If you listen closely, you can actually hear the dozens of people jumping off Joel Embiid’s bandwagon. And after yesterday’s news that the Kansas big man had suffered a stress fracture in his right foot that requires surgery, there are probably a few NBA GM’s jumping off as well.
One anonymous NBA GM even went as far to say that “you can’t use a top five pick on him.” Him being Embiid, of course.
“I think there is a point at which you use a pick on him, where you’re hoping maybe these are just fluke things that are not going to be recurring,” one general manager told Sporting News. “But that point is not in the Top 5 or so. You can’t use a Top 5 pick. I think there are too many other good options there to think about using the pick on one who has these injury problems.”
It’s easy to see how this one injury will lead to a failed career for Embiid. It’s been that way when big man enter the NBA will a pre-existing injury, or injuries, and it’s happened to big men when they’re perfectly healthy as they enter the league.
But as soon as an injury pops up, especially for big men, we jump to the Greg Oden conclusion — that he’ll never recover.
That probably isn’t fair. In fact, it’s not.
But the glaring similarities to the injuries of other historically promising big men are.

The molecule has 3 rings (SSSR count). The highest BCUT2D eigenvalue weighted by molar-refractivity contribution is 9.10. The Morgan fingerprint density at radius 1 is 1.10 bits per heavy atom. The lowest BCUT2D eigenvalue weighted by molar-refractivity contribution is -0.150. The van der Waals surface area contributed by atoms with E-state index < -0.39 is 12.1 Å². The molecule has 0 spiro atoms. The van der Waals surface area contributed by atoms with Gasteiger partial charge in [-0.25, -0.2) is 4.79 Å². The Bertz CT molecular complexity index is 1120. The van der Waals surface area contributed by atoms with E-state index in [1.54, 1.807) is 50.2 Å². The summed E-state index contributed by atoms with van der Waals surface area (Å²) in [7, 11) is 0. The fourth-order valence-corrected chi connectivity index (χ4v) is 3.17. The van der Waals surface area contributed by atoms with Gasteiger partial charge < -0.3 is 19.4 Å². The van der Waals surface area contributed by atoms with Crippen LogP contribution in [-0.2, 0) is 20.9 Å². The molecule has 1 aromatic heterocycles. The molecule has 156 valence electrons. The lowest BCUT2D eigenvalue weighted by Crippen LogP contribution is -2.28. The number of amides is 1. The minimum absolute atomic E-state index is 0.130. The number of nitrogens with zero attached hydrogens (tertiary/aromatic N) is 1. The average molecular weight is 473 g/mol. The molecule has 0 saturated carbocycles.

The same injury that Embiid suffered (a fracture in the navicular bone) is the same one that ended Bill Walton‘s and Greg Oden’s careers. That can’t be good.
However, who’s to say that it’ll end or derail Embiid’s?
For all we know, this stress fracture could just be the lone bump in the road on the way to a great career for Embiid. Remember when Blake Griffin‘s broken knee cap was going to be the first of many lower leg injuries for Griffin? How it was the beginning of the end for him? Yea, not so much.
So, yes. Go ahead and compare him to the Greg Oden’s and the Yao Ming‘s of the world. But some GMs won’t hold Embiid to the downfalls of history.
Let him be him.
He may not be worth a top-five pick in next week’s draft, but he’s worth a pick to somebody. In five, or 10 years, it won’t matter if he was the No. 1 pick or the No. 60th pick in next week’s draft.
Today, though, it does.